Pollution under Greenpoint? It’s worse

Pollution under Greenpoint? It’s worse
Department of Environmental Conservation

Northeast Greenpoint groundwater — now with more industrial dry-cleaning chemicals!

A state environmental agency revealed earlier this month that even more portions of the neighborhood are highly contaminated, and a site under the southeast corner of Norman and Kingsland avenues is the worst one yet.

“The concentration of perchloroethylene [a chemical used in dry cleaning] in the liquid sample collected was 73 million parts per billion,” said Maureen Wren, a spokeswoman for the state Department of Environmental Conservation. “This is the equivalent of saying 73 percent pure product [in the groundwater].”

It’s the latest finding in a testing area — surrounded by Withers Street, Kingsland Avenue, Newtown Creek and Norman Avenue — that already has concentrations of two dangerous chemicals in the soil and groundwater.

The state started its investigation in 2008, and has since installed more than 110 newfangled soil testers, 110 groundwater monitors, and 63 gas wells to monitor the disgusting sludge.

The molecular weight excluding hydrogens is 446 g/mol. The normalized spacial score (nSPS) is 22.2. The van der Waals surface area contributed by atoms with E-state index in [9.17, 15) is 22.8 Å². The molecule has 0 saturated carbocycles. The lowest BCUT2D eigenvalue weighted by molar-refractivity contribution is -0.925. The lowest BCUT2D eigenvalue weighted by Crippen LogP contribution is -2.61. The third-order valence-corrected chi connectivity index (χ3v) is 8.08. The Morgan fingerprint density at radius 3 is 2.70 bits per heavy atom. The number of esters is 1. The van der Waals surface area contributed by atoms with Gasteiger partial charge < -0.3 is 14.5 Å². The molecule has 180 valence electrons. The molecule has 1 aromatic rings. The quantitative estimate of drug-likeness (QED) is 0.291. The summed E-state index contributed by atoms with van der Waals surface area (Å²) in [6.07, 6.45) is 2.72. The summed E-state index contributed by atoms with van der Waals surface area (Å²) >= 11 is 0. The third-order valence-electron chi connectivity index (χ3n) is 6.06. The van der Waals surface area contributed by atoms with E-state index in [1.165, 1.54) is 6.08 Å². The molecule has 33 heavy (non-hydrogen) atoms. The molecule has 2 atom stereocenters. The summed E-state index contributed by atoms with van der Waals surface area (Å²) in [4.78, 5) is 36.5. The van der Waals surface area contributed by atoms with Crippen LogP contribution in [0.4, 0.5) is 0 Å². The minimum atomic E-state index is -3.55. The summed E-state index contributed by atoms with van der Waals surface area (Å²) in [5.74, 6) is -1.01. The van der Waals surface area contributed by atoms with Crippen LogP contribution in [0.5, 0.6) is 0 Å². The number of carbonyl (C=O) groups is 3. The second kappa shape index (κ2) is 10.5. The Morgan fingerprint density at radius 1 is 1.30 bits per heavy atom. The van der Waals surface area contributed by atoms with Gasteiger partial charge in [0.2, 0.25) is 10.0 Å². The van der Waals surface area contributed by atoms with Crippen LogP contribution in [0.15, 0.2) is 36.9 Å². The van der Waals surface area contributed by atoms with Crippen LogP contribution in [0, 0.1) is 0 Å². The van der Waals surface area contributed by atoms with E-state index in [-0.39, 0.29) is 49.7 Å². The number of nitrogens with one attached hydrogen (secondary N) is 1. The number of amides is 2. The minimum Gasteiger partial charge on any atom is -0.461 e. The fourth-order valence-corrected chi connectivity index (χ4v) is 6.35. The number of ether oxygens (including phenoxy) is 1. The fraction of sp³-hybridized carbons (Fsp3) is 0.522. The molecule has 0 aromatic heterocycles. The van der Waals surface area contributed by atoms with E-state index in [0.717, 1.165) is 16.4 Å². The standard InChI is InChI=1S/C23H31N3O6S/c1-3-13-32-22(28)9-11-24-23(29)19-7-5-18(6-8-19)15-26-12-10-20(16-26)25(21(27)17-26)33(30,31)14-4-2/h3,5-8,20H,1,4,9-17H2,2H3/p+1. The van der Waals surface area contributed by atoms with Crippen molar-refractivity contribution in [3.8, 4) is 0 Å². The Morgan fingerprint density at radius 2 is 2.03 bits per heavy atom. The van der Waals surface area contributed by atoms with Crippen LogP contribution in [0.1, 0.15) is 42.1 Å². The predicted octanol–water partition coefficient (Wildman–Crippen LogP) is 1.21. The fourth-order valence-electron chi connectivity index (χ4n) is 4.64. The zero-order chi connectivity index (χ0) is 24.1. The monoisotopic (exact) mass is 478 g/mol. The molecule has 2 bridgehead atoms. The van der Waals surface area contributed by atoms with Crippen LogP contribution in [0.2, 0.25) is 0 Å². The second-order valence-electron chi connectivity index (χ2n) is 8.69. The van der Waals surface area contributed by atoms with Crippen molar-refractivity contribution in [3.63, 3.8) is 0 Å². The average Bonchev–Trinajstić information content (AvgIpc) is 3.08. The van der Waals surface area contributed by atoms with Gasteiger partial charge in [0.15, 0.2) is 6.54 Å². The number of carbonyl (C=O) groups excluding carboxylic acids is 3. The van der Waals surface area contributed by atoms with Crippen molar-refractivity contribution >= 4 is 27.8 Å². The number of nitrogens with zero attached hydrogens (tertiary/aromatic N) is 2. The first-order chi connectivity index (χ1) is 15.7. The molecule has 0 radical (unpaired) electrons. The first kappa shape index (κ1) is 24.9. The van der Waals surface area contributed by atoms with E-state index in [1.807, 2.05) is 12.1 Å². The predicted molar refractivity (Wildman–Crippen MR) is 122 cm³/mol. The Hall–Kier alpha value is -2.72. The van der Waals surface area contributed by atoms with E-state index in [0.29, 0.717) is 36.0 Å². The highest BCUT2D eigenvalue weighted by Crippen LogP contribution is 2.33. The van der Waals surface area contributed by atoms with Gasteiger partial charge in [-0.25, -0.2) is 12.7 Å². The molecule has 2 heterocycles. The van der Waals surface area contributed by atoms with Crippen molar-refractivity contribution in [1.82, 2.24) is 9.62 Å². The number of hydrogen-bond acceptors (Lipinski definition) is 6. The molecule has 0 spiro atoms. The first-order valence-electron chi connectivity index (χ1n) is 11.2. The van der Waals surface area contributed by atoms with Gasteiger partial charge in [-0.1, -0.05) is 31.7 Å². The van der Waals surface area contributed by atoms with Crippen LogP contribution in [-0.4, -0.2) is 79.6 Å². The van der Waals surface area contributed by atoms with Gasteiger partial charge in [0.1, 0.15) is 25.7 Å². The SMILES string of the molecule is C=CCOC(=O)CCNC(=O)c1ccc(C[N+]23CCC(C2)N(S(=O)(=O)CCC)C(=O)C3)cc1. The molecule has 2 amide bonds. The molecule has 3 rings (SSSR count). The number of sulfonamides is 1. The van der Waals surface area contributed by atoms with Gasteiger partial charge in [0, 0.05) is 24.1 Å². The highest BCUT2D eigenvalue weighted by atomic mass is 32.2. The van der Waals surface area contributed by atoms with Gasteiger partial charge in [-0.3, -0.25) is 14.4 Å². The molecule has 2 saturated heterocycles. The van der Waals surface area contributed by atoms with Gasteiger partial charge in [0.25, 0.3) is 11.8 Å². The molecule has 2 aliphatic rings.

State experts traced the contaminates back to former businesses in the area, including Spic and Span Cleaners, Klink Cosmo Cleaners, and current businesses ACME Metal Works and ACME Steel and Brass Foundry.

“ACME currently operates at multiple locations within the study area, but it is unknown at this time whether these businesses are still contributing to the contamination,” Wren said.

Now the agency will continue taking air and water samples at nearby residences to make sure locals aren’t in danger.

Mike Schade, a Greenpoint resident and coordinator at the Center for Health and Environmental Justice, said it’s probably too late for that because underground pollution can turn to vapor and affect people’s homes.

“The state estimated that [the newfound site] has been contaminating the groundwater there for 60 to 70 years!” he said. “Given the depth and type of soil, this will be a challenge to clean up.”

He said it’s likely that the state would foot the bill for the cleanup process, then “sue the companies in question to recoup the cost.”

Wren did not return a call for comment on that notion.

State inspectors believe that a former business at the corner of Kingsland and Norman avenues in Bushwick may have been partly responsible for two massive plumes of underground toxins.
The Brooklyn Paper / Tom Callan